Our little deck garden really grows

Our little deck garden really grows

The lettuces on the porch are going wild! Kristl had a poached egg and arugula sandwich on her sourdough bread and it looked delicious. The real question now is how these hot weather plants will deal with the persistently cool temperatures. We have had some really discouraging moments so far in this growing season, but the best advice I probably got at my beginner’s class was not to get emotionally attached to the vegetables. If they die because of weather or some hungry critter, that is out of my hands. My job is to make sure they are fed, watered and protected from weeds. If they don't make it, I can always plow them under and start over with something new.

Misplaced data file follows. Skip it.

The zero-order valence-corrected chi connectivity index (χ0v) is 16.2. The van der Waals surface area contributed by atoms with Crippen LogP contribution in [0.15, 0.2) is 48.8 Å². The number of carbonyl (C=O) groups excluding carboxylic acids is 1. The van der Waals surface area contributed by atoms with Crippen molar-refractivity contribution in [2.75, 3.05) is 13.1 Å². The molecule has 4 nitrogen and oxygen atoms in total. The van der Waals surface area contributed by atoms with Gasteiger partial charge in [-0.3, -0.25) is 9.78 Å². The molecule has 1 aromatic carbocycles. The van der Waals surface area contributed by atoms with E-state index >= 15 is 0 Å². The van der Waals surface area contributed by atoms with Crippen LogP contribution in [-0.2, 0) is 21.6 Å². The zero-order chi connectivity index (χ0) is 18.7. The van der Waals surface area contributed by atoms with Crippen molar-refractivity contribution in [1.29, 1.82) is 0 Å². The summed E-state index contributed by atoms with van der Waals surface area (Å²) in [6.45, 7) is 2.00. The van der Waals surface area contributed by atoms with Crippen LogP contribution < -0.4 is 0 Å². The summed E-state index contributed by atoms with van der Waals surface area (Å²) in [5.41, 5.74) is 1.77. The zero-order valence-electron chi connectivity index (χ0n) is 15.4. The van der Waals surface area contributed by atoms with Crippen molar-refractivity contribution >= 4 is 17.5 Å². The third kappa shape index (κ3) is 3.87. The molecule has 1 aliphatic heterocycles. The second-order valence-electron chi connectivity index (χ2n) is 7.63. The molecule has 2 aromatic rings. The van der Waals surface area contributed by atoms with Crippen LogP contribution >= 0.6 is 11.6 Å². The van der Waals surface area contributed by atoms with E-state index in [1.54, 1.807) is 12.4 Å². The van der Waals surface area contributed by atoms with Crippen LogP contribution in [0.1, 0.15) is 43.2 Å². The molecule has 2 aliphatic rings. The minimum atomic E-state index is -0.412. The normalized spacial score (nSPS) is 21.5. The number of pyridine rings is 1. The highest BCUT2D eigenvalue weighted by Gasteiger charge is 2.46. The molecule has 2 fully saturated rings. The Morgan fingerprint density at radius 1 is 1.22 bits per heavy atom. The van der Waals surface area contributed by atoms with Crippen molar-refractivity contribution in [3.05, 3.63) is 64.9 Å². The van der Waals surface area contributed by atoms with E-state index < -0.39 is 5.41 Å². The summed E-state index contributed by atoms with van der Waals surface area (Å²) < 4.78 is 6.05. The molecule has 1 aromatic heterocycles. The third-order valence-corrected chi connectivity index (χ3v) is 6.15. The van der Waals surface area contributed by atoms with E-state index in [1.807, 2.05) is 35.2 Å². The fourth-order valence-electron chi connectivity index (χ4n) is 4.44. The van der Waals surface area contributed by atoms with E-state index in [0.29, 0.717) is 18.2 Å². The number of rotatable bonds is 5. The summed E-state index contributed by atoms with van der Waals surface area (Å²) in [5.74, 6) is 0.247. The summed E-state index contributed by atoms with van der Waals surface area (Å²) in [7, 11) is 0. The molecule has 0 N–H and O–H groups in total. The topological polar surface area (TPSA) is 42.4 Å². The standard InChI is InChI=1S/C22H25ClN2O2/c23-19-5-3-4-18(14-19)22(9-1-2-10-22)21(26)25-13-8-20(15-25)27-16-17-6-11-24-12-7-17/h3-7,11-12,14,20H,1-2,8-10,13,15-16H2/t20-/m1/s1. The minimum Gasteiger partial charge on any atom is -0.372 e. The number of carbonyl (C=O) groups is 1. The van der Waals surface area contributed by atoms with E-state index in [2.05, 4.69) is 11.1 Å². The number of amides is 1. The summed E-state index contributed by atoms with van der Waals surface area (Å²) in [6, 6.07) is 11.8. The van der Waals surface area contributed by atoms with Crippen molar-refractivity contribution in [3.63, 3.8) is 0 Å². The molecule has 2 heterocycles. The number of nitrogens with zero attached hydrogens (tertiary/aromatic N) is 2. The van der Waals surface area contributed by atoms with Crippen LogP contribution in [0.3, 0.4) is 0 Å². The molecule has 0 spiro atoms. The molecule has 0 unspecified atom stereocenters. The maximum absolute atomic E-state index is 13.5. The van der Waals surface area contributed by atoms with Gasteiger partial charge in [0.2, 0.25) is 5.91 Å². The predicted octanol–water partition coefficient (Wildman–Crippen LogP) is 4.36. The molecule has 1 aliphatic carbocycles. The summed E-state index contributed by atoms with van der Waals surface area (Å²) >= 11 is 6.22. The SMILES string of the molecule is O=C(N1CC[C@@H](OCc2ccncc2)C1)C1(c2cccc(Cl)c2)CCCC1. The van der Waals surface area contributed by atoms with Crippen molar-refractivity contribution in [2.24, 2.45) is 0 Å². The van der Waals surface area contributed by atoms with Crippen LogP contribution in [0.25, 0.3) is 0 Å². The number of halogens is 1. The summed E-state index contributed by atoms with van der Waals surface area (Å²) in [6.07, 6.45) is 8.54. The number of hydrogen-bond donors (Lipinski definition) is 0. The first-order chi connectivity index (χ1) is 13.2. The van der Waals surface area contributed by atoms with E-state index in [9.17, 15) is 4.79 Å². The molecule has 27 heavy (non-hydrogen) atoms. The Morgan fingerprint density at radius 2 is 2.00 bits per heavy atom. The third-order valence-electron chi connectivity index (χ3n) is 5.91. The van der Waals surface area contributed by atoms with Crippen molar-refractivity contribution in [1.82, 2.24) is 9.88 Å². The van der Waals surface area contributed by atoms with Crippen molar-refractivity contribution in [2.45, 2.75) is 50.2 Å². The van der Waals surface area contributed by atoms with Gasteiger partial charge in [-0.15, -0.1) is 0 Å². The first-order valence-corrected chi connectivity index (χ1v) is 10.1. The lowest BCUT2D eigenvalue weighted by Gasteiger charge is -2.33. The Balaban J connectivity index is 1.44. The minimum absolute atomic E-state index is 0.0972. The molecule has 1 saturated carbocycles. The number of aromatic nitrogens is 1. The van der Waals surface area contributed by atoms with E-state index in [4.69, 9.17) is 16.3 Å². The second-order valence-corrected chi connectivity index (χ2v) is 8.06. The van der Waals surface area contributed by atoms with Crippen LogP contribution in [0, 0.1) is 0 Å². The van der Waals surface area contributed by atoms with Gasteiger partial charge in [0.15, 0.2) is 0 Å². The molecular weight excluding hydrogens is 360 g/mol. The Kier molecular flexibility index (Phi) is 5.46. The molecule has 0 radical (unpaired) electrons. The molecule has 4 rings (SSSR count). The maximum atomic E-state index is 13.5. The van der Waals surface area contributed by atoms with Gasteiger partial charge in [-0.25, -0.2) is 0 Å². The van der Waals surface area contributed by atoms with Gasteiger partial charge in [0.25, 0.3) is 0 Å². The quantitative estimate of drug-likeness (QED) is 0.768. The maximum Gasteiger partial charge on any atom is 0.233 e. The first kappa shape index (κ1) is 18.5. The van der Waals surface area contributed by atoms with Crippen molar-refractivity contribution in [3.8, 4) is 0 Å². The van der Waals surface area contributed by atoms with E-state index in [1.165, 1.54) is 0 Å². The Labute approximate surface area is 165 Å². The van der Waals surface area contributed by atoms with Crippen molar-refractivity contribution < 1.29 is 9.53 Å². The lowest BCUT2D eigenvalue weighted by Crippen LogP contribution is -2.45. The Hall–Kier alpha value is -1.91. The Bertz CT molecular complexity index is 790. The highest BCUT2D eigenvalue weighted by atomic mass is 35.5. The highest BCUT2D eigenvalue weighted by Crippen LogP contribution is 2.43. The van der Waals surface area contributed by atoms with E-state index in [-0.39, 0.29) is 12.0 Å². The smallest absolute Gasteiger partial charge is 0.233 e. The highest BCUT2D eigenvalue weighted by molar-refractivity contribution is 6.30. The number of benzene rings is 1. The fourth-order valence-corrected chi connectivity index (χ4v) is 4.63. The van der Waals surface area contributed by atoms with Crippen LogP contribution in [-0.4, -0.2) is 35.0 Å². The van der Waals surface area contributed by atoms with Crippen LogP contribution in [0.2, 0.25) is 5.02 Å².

Going forward, I will try to give you a garden update every 2-3 weeks. I want you to keep up with the mistakes and victories I am having on the agricultural front. I’m trying to be conscious of mistakes I may be making. I’m not trying to come off as a master gardener (although I would very much like to become one someday). I’m just an amateur trying to grow some food to fill my kitchen. Hopefully, I will learn some tricks to make the produce produced outweigh the cost of seeds, seedlings, and supplies. And hopefully, it will get into the 80's for a couple months so our big yield, hot weather crops will have a fighting chance!

Until next time, happy growing! And eating!

Everything's lookin' good!

Everything's lookin' good!